Crozier approached printmaking as a parallel activity to painting, relishing the freedom of the print medium and his collaboration with master-printers.  The prints in this exhibition were created between 1993 and 2010 at the Graphic Studio, Dublin and with the Berardinelli family of printers in Verona, each studio prompting distinctive approaches to image-making. Crozier explained the collective effort of making a print as akin to making jazz. He said “I see it as kind of an ensemble: one guy doesn’t know what the rest are going to do. With the colours of the band, a good musician is listening to the other person and he’ll wait and come in on the right note, and then someone else will come in.”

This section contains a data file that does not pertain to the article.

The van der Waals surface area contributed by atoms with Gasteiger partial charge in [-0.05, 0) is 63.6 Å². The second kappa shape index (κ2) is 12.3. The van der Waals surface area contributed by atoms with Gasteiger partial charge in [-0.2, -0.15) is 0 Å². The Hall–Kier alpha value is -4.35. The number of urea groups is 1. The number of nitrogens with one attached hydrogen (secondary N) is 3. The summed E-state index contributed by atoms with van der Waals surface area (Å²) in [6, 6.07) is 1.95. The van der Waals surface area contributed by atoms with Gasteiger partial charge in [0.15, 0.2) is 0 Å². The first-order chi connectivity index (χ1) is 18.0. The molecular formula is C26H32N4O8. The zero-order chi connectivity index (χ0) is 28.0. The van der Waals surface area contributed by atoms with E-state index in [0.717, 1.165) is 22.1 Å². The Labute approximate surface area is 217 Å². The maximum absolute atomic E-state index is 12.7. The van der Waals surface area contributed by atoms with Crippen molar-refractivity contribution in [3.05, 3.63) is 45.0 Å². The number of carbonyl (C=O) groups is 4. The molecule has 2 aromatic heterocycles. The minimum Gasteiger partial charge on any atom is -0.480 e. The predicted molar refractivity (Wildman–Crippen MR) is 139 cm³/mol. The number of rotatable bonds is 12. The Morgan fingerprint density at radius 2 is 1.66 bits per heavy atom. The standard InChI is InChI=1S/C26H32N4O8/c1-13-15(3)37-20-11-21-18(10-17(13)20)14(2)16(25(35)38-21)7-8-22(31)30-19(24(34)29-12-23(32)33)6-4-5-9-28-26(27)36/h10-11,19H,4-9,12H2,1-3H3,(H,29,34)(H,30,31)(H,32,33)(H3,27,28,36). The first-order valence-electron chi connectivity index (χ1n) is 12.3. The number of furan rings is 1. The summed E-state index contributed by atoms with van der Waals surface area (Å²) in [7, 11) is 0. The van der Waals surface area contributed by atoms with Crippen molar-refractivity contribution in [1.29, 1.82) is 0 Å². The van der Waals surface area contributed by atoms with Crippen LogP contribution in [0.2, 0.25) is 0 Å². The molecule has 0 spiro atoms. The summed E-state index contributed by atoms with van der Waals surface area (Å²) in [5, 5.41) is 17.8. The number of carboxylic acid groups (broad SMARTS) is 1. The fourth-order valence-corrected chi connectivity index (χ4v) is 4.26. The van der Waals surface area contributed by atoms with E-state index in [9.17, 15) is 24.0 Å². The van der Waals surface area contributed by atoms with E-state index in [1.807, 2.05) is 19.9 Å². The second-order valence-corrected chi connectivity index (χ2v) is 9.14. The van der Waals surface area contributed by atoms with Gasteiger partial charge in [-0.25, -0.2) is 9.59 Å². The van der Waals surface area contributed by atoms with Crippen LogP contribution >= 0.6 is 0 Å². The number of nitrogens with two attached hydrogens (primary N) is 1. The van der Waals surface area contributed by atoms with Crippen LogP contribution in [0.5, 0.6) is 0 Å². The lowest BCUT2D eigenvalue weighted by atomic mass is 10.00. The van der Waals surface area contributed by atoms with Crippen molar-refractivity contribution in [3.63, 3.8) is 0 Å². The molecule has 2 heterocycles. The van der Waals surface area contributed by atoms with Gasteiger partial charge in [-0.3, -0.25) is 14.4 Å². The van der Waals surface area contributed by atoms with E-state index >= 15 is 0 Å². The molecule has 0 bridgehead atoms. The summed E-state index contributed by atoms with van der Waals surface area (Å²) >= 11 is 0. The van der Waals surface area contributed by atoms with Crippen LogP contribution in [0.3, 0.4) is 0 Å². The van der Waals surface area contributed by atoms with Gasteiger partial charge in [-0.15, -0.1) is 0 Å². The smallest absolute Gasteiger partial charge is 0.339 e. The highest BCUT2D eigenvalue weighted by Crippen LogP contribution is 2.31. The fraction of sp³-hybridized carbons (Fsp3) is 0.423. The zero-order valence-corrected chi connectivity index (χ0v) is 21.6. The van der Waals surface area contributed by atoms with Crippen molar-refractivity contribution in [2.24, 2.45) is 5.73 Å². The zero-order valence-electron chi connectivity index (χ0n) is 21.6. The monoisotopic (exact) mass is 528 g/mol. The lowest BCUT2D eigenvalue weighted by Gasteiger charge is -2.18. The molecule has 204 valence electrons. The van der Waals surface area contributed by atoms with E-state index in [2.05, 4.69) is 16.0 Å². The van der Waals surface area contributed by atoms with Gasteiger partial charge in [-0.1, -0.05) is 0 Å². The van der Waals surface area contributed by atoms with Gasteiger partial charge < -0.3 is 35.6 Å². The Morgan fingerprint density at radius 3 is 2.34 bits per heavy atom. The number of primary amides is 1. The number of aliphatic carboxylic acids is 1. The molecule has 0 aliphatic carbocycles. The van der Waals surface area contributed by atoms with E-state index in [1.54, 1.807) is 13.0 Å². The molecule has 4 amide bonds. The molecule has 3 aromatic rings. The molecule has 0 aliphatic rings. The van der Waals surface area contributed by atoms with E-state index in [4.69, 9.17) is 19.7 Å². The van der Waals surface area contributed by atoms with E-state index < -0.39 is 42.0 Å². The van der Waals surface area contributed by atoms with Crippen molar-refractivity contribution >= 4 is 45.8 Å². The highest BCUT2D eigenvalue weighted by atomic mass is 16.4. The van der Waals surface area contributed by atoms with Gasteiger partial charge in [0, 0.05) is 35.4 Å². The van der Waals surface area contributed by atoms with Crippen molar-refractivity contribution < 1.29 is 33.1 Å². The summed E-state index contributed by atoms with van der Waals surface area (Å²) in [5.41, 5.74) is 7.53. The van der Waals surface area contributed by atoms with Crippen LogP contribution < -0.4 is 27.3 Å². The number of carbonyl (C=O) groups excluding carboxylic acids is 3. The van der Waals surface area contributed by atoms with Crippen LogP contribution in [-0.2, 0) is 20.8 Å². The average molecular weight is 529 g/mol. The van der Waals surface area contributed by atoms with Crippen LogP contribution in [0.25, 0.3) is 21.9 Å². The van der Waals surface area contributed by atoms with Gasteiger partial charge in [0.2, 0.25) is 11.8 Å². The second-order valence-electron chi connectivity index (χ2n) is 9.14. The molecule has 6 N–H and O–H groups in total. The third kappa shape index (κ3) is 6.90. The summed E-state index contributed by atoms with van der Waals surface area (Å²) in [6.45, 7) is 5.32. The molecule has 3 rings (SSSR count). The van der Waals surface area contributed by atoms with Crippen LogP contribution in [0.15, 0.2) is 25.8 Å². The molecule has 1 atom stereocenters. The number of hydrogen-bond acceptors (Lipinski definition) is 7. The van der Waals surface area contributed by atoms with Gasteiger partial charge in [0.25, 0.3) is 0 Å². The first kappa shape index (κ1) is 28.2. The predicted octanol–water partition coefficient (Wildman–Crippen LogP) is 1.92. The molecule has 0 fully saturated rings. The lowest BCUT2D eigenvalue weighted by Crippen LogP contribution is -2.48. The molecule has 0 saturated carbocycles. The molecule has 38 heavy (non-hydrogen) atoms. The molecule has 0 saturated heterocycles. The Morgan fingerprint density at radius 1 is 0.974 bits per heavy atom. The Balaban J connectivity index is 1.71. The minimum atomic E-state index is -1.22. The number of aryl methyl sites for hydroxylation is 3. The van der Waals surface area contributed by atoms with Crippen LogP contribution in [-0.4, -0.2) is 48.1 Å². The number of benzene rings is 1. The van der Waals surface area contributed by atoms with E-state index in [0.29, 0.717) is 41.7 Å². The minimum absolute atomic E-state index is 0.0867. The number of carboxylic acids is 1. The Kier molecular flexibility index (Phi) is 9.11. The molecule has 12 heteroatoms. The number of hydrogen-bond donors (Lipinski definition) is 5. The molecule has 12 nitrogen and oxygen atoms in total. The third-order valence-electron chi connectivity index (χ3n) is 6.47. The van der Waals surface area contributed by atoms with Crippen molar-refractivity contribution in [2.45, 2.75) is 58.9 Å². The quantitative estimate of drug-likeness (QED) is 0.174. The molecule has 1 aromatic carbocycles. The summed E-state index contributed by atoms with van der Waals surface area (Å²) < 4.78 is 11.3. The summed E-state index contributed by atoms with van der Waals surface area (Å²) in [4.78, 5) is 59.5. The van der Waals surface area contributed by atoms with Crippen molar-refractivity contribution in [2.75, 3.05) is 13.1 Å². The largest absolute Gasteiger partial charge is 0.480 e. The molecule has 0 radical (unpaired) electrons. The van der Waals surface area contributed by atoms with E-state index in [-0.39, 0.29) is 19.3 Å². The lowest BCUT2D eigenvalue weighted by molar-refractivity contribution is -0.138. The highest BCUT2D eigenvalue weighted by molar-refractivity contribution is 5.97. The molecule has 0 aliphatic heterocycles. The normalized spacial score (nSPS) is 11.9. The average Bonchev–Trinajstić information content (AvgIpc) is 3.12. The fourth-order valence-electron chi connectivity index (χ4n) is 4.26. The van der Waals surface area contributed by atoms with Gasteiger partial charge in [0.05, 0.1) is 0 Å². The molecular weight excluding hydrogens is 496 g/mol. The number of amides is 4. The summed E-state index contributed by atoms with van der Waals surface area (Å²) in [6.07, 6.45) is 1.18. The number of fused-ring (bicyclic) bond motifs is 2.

Thumbnail image

Christopher Riisager

Day by Day

6 February - 6 March 2021

Since graduating from Goldsmiths with a BA in Fine Art in 1984, Christopher Riisager has through a consistent and diligent working practice built a profound knowledge of the landscapes he loves in Wiltshire and Dorset.  Constantly striving for new subjects and challenges through which to extend his painting, he travels the countryside looking for compositions that reveal something new in even the most familiar places to himself and, ultimately, the viewers of his work.  
In his studio, set in the rural farmlands of the Dorset-Wiltshire border, Christopher surrounds himself with his experiments in painting, sculpture, collage and printing. All reveal a deep curiosity about and dedication to artistic explorations of form, figure, colour and texture extending through separate disciplines to inform each other.  Closer inspection of the accumulated collection of older and more recent paintings reveals the solid influence of the tonal painting of the nineteenth century; the French classicism of Corot and the English stylishness of William Nicholson.